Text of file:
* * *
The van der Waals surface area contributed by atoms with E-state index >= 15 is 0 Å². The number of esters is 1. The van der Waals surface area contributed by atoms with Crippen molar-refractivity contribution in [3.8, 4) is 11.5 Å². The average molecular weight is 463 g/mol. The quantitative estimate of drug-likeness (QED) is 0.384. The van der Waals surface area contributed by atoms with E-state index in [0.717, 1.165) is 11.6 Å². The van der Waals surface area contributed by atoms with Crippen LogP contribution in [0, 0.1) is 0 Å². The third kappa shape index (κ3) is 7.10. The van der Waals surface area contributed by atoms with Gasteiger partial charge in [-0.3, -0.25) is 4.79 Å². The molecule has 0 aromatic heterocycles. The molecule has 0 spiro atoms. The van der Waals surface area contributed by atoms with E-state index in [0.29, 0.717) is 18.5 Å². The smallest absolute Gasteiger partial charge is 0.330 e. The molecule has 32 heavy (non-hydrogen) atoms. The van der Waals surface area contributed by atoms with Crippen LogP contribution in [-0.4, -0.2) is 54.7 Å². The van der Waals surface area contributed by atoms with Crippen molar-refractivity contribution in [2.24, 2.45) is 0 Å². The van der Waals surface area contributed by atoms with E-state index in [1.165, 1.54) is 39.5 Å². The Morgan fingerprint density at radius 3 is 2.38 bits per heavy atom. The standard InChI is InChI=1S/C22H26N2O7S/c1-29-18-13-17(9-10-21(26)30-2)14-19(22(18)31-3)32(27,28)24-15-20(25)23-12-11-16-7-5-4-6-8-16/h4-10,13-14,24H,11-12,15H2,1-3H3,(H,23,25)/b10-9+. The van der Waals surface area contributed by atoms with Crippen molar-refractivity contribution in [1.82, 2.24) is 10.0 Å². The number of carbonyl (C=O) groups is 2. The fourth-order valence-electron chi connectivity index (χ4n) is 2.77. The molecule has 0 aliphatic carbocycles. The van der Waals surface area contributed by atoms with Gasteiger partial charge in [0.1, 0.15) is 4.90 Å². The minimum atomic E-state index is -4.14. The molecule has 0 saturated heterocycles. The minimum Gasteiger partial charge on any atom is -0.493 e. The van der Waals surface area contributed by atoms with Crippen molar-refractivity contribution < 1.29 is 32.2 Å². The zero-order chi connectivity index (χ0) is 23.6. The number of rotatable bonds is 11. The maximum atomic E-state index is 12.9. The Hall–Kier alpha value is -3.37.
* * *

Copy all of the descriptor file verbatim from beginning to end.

The van der Waals surface area contributed by atoms with E-state index >= 15 is 0 Å². The number of esters is 1. The van der Waals surface area contributed by atoms with Crippen molar-refractivity contribution in [3.8, 4) is 11.5 Å². The average molecular weight is 463 g/mol. The quantitative estimate of drug-likeness (QED) is 0.384. The van der Waals surface area contributed by atoms with E-state index in [0.717, 1.165) is 11.6 Å². The van der Waals surface area contributed by atoms with Crippen LogP contribution in [0, 0.1) is 0 Å². The third kappa shape index (κ3) is 7.10. The van der Waals surface area contributed by atoms with Gasteiger partial charge in [-0.3, -0.25) is 4.79 Å². The molecule has 0 aromatic heterocycles. The molecule has 0 spiro atoms. The van der Waals surface area contributed by atoms with E-state index in [0.29, 0.717) is 18.5 Å². The smallest absolute Gasteiger partial charge is 0.330 e. The molecule has 32 heavy (non-hydrogen) atoms. The van der Waals surface area contributed by atoms with Crippen LogP contribution in [-0.4, -0.2) is 54.7 Å². The van der Waals surface area contributed by atoms with Crippen molar-refractivity contribution in [2.24, 2.45) is 0 Å². The van der Waals surface area contributed by atoms with E-state index in [1.165, 1.54) is 39.5 Å². The Morgan fingerprint density at radius 3 is 2.38 bits per heavy atom. The standard InChI is InChI=1S/C22H26N2O7S/c1-29-18-13-17(9-10-21(26)30-2)14-19(22(18)31-3)32(27,28)24-15-20(25)23-12-11-16-7-5-4-6-8-16/h4-10,13-14,24H,11-12,15H2,1-3H3,(H,23,25)/b10-9+. The van der Waals surface area contributed by atoms with Crippen molar-refractivity contribution in [1.82, 2.24) is 10.0 Å². The number of carbonyl (C=O) groups is 2. The fourth-order valence-electron chi connectivity index (χ4n) is 2.77. The molecule has 0 aliphatic carbocycles. The van der Waals surface area contributed by atoms with Gasteiger partial charge in [0.1, 0.15) is 4.90 Å². The minimum atomic E-state index is -4.14. The molecule has 0 saturated heterocycles. The minimum Gasteiger partial charge on any atom is -0.493 e. The van der Waals surface area contributed by atoms with Crippen molar-refractivity contribution < 1.29 is 32.2 Å². The zero-order chi connectivity index (χ0) is 23.6. The number of rotatable bonds is 11. The maximum atomic E-state index is 12.9. The Hall–Kier alpha value is -3.37.